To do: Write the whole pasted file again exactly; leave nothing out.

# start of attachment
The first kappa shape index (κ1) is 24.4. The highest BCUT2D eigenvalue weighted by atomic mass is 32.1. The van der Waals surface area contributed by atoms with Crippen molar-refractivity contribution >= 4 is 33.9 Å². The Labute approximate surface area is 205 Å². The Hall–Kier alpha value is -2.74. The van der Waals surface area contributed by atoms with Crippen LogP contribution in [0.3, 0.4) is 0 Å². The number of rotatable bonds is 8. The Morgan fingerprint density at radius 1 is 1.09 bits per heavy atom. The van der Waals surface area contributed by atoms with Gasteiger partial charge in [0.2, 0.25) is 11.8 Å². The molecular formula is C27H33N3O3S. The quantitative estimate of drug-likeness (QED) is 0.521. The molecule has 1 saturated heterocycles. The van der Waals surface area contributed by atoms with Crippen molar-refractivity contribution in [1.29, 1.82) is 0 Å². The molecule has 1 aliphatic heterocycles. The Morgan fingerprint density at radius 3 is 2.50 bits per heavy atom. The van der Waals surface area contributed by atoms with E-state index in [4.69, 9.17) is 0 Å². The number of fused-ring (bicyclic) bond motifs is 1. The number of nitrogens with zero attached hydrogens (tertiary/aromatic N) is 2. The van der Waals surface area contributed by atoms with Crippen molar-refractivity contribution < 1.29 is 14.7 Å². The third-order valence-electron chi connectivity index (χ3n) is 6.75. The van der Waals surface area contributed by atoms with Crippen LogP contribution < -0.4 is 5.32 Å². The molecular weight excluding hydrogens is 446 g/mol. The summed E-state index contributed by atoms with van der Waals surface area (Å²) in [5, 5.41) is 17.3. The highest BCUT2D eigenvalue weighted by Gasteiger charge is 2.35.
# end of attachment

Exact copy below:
The first kappa shape index (κ1) is 24.4. The highest BCUT2D eigenvalue weighted by atomic mass is 32.1. The van der Waals surface area contributed by atoms with Crippen molar-refractivity contribution >= 4 is 33.9 Å². The Labute approximate surface area is 205 Å². The Hall–Kier alpha value is -2.74. The van der Waals surface area contributed by atoms with Crippen LogP contribution in [0.3, 0.4) is 0 Å². The number of rotatable bonds is 8. The Morgan fingerprint density at radius 1 is 1.09 bits per heavy atom. The van der Waals surface area contributed by atoms with Gasteiger partial charge in [0.2, 0.25) is 11.8 Å². The molecular formula is C27H33N3O3S. The quantitative estimate of drug-likeness (QED) is 0.521. The molecule has 1 saturated heterocycles. The van der Waals surface area contributed by atoms with Crippen molar-refractivity contribution in [1.29, 1.82) is 0 Å². The molecule has 1 aliphatic heterocycles. The Morgan fingerprint density at radius 3 is 2.50 bits per heavy atom. The van der Waals surface area contributed by atoms with E-state index in [4.69, 9.17) is 0 Å². The number of fused-ring (bicyclic) bond motifs is 1. The number of nitrogens with zero attached hydrogens (tertiary/aromatic N) is 2. The van der Waals surface area contributed by atoms with Crippen molar-refractivity contribution < 1.29 is 14.7 Å². The third-order valence-electron chi connectivity index (χ3n) is 6.75. The van der Waals surface area contributed by atoms with Crippen LogP contribution < -0.4 is 5.32 Å². The molecular weight excluding hydrogens is 446 g/mol. The summed E-state index contributed by atoms with van der Waals surface area (Å²) in [5, 5.41) is 17.3. The highest BCUT2D eigenvalue weighted by Gasteiger charge is 2.35.